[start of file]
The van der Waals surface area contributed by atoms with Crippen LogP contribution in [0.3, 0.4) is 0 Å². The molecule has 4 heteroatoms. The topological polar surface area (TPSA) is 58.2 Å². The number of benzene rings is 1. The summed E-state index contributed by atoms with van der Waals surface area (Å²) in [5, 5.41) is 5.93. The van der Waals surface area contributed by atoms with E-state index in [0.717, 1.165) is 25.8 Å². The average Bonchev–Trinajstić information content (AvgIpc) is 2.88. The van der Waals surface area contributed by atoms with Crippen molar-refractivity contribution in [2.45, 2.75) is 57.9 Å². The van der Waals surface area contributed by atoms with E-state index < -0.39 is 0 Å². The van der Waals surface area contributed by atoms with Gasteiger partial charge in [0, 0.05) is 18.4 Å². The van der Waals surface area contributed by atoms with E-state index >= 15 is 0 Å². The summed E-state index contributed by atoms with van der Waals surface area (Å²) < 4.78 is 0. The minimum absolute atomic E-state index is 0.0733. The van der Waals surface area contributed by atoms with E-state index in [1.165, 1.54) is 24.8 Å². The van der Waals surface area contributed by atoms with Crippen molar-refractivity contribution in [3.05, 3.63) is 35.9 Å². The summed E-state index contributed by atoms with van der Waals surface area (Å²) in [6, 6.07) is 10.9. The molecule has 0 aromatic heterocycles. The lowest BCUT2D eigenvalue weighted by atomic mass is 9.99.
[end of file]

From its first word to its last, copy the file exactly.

The van der Waals surface area contributed by atoms with Crippen LogP contribution in [0.3, 0.4) is 0 Å². The molecule has 4 heteroatoms. The topological polar surface area (TPSA) is 58.2 Å². The number of benzene rings is 1. The summed E-state index contributed by atoms with van der Waals surface area (Å²) in [5, 5.41) is 5.93. The van der Waals surface area contributed by atoms with E-state index in [0.717, 1.165) is 25.8 Å². The average Bonchev–Trinajstić information content (AvgIpc) is 2.88. The van der Waals surface area contributed by atoms with Crippen molar-refractivity contribution in [2.45, 2.75) is 57.9 Å². The van der Waals surface area contributed by atoms with E-state index < -0.39 is 0 Å². The van der Waals surface area contributed by atoms with Gasteiger partial charge in [0, 0.05) is 18.4 Å². The van der Waals surface area contributed by atoms with E-state index >= 15 is 0 Å². The summed E-state index contributed by atoms with van der Waals surface area (Å²) < 4.78 is 0. The minimum absolute atomic E-state index is 0.0733. The van der Waals surface area contributed by atoms with E-state index in [1.165, 1.54) is 24.8 Å². The van der Waals surface area contributed by atoms with Crippen molar-refractivity contribution in [3.05, 3.63) is 35.9 Å². The summed E-state index contributed by atoms with van der Waals surface area (Å²) in [6, 6.07) is 10.9. The molecule has 0 aromatic heterocycles. The lowest BCUT2D eigenvalue weighted by atomic mass is 9.99.